Mumbai is known across the world as the commercial, but primarily, entertainment capital of India. When focusing on Mumbai it’s impossible to ignore its entertainment industry. Most of India’s major television and satellite networks are headquartered in Mumbai, as well as its major publishing houses. It is hard to find someone, even all the way here in Montreal that hasn’t seen a Bollywood movie. But its not all lights, camera, action in Mumbai, the city also houses important financial institutions, such as the Reserve Bank of India, the Bombay Stock Exchange, the National Stock Exchange of India as well as the corporate headquarters of many Indian companies. Thanks to its immense business opportunities and the relatively high standard of living Mumbai has attracted people from all over India and around the world which makes it a hodgepodge of diverse communities and cultures.

The bulk of Mumbai’s prosperity is no longer due to the textile mills and the seaport, the local economy has been diversified to include financial services, engineering, diamond polishing, healthcare and information technology. Mumbaī contributes 10% of India’s factory employment, 40% of income tax collections, 60% of customs duty collections, 20% of central excise tax collections, 40% of foreign trade and Rupees 40 billion (US$ 9 billion) in corporate taxes. The city is run by the Brihanmumbai Municipal Corporation (BMC) (formerly the Bombay Municipal Corporation), with executive power vested in the Municipal Commissioner, who is an IAS officer appointed by the state government. The Corporation comprises 227 directly elected Councilors representing the twenty four municipal wards .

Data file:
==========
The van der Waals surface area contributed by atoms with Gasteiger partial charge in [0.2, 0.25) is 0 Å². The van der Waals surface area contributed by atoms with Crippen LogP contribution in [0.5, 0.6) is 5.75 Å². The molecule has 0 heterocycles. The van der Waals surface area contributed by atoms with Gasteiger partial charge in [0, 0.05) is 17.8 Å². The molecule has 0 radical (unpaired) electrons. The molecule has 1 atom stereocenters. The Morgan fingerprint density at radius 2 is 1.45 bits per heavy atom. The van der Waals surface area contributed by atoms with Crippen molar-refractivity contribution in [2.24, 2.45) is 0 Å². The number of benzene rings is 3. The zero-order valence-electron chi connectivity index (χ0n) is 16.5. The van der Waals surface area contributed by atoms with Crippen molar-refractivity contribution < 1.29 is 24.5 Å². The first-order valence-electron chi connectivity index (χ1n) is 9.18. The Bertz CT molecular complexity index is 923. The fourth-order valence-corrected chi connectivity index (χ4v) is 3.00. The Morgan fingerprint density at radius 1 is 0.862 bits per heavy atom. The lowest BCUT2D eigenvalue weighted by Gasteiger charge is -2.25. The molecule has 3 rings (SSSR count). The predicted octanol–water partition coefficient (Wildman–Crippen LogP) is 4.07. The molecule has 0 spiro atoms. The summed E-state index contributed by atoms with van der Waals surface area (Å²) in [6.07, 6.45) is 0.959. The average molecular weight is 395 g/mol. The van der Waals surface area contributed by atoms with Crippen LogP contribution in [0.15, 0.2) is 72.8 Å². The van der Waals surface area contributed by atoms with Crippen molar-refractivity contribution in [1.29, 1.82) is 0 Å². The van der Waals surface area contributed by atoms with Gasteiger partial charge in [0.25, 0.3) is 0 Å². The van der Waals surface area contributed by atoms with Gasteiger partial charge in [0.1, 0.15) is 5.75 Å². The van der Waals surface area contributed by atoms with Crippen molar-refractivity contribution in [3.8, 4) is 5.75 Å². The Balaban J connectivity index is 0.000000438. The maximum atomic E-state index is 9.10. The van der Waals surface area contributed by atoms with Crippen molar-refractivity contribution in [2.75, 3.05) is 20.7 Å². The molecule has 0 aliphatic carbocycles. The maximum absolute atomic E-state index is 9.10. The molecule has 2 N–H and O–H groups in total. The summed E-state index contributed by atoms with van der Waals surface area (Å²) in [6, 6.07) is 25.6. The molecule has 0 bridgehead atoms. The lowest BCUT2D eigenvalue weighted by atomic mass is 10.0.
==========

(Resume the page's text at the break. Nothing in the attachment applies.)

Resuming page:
Mumbai isn’t immune to the commuting nightmares that face the citizens of most modern-day metropolitans. The general public, even those considered the upper class, rely on public transport to travel to and from their workplace. The lack of car parking spaces, horrendous traffic and poor road conditions makes it pointless for even those who can afford it, to own a vehicle. None the less, Mumbaī is a very unique city, already over 13 million citizens it continues to grow but at the same time continues to prosper and become one of the greatest cities of the 21st century.